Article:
The rightness or wrongness of clapping between movements is a debate that will never go away, it seems. Andrew Druckenbrod picked it up on the pro-applause side this weekend from Pittsburgh, followed by the predictable dismissal from A.C. Douglas. (Druckenbrod interviewed Pittsburgh Symphony violinist Stephanie Tretick, by the way, who's the sister-in-law of my collegiate trumpet teacher-turned-ChopSaver-impresario Dan Gosling.)
The audience applauded last Thursday after the first movement of Elgar's Violin Concerto. Gil Shaham smiled, the applause didn't last forever, and the concert progressed. Heck, even I applauded then, because I wanted to, and received no glares. (Andrew Patner took appropriate notice of the applause in his Sun-Times review, too.)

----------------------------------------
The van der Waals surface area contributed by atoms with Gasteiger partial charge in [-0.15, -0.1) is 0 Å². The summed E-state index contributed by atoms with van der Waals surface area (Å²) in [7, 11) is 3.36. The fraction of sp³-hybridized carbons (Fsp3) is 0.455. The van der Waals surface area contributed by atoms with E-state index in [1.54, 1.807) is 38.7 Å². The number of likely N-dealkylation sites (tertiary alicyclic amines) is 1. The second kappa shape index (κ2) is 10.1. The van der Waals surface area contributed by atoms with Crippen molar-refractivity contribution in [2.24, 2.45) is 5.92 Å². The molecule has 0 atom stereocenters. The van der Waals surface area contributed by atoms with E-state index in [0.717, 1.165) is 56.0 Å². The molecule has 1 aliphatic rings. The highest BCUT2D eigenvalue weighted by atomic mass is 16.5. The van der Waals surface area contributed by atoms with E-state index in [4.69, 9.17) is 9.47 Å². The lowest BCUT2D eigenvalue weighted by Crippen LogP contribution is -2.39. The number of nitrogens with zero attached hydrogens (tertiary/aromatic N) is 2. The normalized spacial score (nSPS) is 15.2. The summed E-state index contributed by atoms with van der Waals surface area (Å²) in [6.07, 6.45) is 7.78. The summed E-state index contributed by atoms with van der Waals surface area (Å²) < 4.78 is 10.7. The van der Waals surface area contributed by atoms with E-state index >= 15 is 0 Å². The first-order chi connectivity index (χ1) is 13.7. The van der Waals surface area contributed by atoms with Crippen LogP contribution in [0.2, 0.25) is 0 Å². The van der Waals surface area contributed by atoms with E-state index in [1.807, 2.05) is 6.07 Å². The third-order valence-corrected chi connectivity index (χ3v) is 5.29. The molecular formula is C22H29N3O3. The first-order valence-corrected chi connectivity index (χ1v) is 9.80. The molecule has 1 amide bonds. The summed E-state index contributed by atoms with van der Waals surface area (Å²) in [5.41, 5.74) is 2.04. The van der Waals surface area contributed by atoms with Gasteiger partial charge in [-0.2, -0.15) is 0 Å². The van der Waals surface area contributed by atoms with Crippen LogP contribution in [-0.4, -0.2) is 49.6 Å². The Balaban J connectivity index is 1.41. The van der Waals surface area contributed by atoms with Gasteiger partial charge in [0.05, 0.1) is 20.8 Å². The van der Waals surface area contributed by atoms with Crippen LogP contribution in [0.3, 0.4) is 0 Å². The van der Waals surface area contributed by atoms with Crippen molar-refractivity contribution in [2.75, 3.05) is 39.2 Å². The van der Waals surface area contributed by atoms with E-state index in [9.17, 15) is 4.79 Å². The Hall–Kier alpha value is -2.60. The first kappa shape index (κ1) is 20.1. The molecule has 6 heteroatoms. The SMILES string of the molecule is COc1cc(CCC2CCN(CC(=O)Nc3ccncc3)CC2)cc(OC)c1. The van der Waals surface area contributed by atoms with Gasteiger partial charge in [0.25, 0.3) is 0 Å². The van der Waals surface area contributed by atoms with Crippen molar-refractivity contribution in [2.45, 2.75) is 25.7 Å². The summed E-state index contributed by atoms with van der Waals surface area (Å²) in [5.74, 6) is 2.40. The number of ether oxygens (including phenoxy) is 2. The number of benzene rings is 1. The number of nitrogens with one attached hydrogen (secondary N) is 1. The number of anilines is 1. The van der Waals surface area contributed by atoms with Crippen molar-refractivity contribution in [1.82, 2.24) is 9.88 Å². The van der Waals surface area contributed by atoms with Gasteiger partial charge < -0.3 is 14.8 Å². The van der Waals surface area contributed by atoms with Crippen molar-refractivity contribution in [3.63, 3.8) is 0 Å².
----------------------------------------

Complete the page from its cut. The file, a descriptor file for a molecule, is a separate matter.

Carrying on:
What bothers me about mid-performance applause is when it's conspicuously absent after a thrilling aria. What happened to the lusty days of yore when you couldn't hear the orchestral conclusion for the oceanic swell of clapping and "Bravas"? Waiting for the orchestra to wrap it up before clapping seems excessively polite for the most populist of classical music's genres.